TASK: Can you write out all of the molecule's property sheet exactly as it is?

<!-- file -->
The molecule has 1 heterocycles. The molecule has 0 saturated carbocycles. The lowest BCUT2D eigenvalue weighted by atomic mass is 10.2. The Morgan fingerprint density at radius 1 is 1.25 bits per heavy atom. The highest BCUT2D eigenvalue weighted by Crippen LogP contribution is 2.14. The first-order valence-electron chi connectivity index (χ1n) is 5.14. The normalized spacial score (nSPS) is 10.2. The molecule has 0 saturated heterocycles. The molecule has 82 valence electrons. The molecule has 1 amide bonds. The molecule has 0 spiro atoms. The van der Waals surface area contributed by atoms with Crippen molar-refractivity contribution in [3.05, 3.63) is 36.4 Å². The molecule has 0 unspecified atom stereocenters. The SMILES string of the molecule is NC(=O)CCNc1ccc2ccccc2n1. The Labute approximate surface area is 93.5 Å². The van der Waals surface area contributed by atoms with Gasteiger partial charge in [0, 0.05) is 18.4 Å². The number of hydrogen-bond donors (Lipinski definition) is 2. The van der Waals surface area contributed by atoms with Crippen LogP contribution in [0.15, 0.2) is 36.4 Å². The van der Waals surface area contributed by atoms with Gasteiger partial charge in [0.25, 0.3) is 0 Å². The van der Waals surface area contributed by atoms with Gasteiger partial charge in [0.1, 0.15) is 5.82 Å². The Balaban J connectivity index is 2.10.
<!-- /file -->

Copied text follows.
The molecule has 1 heterocycles. The molecule has 0 saturated carbocycles. The lowest BCUT2D eigenvalue weighted by atomic mass is 10.2. The Morgan fingerprint density at radius 1 is 1.25 bits per heavy atom. The highest BCUT2D eigenvalue weighted by Crippen LogP contribution is 2.14. The first-order valence-electron chi connectivity index (χ1n) is 5.14. The normalized spacial score (nSPS) is 10.2. The molecule has 0 saturated heterocycles. The molecule has 82 valence electrons. The molecule has 1 amide bonds. The molecule has 0 spiro atoms. The van der Waals surface area contributed by atoms with Crippen molar-refractivity contribution in [3.05, 3.63) is 36.4 Å². The molecule has 0 unspecified atom stereocenters. The SMILES string of the molecule is NC(=O)CCNc1ccc2ccccc2n1. The Labute approximate surface area is 93.5 Å². The van der Waals surface area contributed by atoms with Gasteiger partial charge in [0, 0.05) is 18.4 Å². The number of hydrogen-bond donors (Lipinski definition) is 2. The van der Waals surface area contributed by atoms with Crippen LogP contribution in [0.15, 0.2) is 36.4 Å². The van der Waals surface area contributed by atoms with Gasteiger partial charge in [0.25, 0.3) is 0 Å². The van der Waals surface area contributed by atoms with Gasteiger partial charge in [0.1, 0.15) is 5.82 Å². The Balaban J connectivity index is 2.10.